159 Cong. Rec. S8304 (available here). Senator McCaskill’s emotionally-charged assertion is both a fallacy and plain wrong. It is a fallacy because an accused’s piloting skills are not the same as an accused’s military character; piloting skills (or any other military skill) are, at most, merely a contributing factor in an assessment of military character. It is wrong because even if an accused did sodomize or rape someone, the accused’s military skills are still relevant in a court-martial; they are specifically identified as relevant criteria for sentencing. See R.C.M. 1001(b)(2); R.C.M. 1001(c)(1)(B).

A character defense in a court-martial is no different from a character defense in a civilian court: It allows an accused to “show that his character was such as would make it unlikely that he would be guilty of the particular crime with which he is charged.” Edgington, 164 at 363. “It is not proof of innocence, although it may be sufficient to raise a doubt of guilt.” Id. at 367 (quoting Jupitz v. The People, 34 Ill. 516, 521-22 (1864)). And while it is possible that a senior member of the military might use a long record of good conduct to discredit an allegation of misconduct made by a relatively-unknown junior member, that scenario is no different from what might happen in a civilian case involving an accusation against a powerful person (like a politician, a celebrity, or a business leader).

None of this is to say that a character defense doesn’t have its flaws. But “the criminal rule [permitting use of character evidence by the defense] is so deeply imbedded in our jurisprudence as to assume almost constitutional proportions and to override doubts of the basic relevancy of the evidence.” Fed. R. Evid. 404 advisory committee’s note. Proponents of the new restrictions on evidence of “general military character” might point out that Congress did not eliminate the rule that generally permits a character defense in a court-martial, but rather that Congress merely limited a particular application of that rule. However, this argument falls apart when one considers the amorphous term “general military character.” Put differently, what makes for a good soldier anyway?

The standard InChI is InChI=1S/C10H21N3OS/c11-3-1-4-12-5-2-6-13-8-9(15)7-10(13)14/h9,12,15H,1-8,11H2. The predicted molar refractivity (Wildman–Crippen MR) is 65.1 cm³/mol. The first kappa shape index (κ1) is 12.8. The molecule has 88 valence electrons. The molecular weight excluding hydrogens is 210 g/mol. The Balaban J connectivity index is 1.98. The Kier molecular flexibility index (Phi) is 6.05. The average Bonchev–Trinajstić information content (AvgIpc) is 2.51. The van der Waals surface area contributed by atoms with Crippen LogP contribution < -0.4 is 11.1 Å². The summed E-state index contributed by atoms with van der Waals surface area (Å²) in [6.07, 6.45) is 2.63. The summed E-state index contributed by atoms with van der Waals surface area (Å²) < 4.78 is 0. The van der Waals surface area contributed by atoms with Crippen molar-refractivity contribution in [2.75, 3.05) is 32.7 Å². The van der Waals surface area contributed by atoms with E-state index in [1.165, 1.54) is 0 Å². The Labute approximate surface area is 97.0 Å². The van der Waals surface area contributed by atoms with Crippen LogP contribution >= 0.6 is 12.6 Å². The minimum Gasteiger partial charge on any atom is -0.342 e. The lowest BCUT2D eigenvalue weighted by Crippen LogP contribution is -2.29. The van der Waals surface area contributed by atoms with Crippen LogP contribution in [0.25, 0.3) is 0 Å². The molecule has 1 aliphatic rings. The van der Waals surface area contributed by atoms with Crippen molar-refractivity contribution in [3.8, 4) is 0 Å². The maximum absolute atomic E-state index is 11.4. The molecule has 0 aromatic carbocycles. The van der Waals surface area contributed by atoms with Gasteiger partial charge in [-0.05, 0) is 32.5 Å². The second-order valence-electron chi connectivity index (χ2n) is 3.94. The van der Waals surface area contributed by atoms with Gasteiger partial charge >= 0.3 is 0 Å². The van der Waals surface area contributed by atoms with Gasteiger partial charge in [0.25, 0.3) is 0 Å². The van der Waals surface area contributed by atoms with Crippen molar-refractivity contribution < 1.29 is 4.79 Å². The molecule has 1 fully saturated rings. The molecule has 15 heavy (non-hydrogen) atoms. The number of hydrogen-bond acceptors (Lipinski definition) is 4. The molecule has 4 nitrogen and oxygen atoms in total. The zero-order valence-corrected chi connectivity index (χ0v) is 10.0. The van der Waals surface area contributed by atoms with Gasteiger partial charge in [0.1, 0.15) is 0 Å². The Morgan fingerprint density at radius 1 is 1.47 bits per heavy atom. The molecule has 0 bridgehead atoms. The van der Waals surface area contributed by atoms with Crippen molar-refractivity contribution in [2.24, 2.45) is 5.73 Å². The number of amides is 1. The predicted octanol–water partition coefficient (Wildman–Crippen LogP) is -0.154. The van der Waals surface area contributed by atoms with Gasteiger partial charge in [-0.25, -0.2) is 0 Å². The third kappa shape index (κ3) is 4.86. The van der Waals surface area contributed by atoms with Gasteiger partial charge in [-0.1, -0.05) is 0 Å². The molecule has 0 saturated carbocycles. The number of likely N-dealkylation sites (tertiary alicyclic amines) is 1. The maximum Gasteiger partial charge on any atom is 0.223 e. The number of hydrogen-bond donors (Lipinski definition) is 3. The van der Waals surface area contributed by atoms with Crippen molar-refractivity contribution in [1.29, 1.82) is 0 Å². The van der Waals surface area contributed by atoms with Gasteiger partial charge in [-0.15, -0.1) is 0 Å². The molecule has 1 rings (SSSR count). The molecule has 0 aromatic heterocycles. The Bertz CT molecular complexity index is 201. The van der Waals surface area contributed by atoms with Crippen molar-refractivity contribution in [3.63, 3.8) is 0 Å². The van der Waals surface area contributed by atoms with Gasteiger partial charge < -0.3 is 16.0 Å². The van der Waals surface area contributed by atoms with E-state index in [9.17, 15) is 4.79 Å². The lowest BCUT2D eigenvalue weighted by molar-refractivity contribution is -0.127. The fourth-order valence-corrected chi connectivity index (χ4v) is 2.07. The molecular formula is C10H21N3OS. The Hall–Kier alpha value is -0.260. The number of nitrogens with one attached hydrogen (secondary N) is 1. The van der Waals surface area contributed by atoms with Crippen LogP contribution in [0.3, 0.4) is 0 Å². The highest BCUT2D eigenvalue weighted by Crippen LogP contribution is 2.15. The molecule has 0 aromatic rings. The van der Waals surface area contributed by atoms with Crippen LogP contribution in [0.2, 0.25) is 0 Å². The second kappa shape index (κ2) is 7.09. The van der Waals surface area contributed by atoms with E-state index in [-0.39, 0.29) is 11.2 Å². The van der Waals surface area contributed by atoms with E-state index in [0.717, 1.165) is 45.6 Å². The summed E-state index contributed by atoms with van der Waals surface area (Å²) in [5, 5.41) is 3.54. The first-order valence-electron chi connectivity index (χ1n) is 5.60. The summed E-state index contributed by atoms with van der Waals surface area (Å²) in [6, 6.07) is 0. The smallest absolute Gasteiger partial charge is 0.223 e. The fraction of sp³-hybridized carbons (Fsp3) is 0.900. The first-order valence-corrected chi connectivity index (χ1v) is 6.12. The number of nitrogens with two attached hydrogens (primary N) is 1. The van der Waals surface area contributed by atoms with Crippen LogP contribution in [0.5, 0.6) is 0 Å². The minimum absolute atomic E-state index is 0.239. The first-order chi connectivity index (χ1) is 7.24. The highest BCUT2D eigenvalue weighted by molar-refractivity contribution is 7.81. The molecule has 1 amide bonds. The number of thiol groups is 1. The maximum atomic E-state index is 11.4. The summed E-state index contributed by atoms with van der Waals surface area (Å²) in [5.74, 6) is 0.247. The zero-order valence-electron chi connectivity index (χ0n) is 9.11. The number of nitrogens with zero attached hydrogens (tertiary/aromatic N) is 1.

For sure it’s not someone who has sodomized or raped, as Senator McCaskill so vividly described. Nor is it someone who commits any number of other offenses, from the grievous crime of murder to the relatively modest offense of disrespect. Rather, a good defense counsel knows to ask every witness to define the term in their own words, because there is no right answer to the question “what does the term good military character mean to you?”

Ultimately, as the Court of Military Appeals noted in Wilson, a good soldier is someone who is “too professional a soldier to have committed offenses which would have adverse military consequences.” 28 M.J. at 49 n.1. In this respect, good military character is really just a different way of saying that a person is law-abiding, and being law-abiding is a trait that is always pertinent in a criminal case. See, e.g., Angelini, 678 F.2d at 381; United States v. Hewitt, 634 F.2d 277, 279 (5th Cir. 1981); United States v. Yarbrough, 527 F.3d 1092, 1102 (10th Cir. 2008). See also, generally, Michelson, 335 U.S. 469; McCormick on Evidence § 191 (6th ed. 2006).